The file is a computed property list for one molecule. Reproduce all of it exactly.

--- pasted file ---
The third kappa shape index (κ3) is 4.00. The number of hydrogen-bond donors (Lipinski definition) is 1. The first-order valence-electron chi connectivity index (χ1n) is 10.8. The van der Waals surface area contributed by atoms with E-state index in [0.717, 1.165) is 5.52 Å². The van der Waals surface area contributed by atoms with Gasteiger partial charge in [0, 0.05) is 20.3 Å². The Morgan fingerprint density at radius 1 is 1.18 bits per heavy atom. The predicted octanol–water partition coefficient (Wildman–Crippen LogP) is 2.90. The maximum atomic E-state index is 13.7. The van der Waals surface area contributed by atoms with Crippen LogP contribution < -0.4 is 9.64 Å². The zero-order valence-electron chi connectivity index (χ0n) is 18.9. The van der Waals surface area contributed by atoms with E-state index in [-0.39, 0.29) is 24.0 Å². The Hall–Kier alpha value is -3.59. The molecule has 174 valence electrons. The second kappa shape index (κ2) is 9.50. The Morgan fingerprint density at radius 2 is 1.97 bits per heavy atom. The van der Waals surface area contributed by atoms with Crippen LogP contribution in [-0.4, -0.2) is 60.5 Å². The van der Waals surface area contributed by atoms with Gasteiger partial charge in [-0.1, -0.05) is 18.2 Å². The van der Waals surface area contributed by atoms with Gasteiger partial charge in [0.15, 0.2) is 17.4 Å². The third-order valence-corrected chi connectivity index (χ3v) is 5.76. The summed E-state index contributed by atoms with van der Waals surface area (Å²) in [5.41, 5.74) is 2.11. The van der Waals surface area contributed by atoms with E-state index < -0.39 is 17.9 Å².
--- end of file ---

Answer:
The third kappa shape index (κ3) is 4.00. The number of hydrogen-bond donors (Lipinski definition) is 1. The first-order valence-electron chi connectivity index (χ1n) is 10.8. The van der Waals surface area contributed by atoms with E-state index in [0.717, 1.165) is 5.52 Å². The van der Waals surface area contributed by atoms with Gasteiger partial charge in [0, 0.05) is 20.3 Å². The Morgan fingerprint density at radius 1 is 1.18 bits per heavy atom. The predicted octanol–water partition coefficient (Wildman–Crippen LogP) is 2.90. The maximum atomic E-state index is 13.7. The van der Waals surface area contributed by atoms with Crippen LogP contribution < -0.4 is 9.64 Å². The zero-order valence-electron chi connectivity index (χ0n) is 18.9. The van der Waals surface area contributed by atoms with E-state index in [-0.39, 0.29) is 24.0 Å². The Hall–Kier alpha value is -3.59. The molecule has 174 valence electrons. The second kappa shape index (κ2) is 9.50. The Morgan fingerprint density at radius 2 is 1.97 bits per heavy atom. The van der Waals surface area contributed by atoms with Crippen LogP contribution in [-0.4, -0.2) is 60.5 Å². The van der Waals surface area contributed by atoms with Gasteiger partial charge in [-0.1, -0.05) is 18.2 Å². The van der Waals surface area contributed by atoms with Gasteiger partial charge in [0.15, 0.2) is 17.4 Å². The third-order valence-corrected chi connectivity index (χ3v) is 5.76. The summed E-state index contributed by atoms with van der Waals surface area (Å²) in [5.41, 5.74) is 2.11. The van der Waals surface area contributed by atoms with E-state index < -0.39 is 17.9 Å².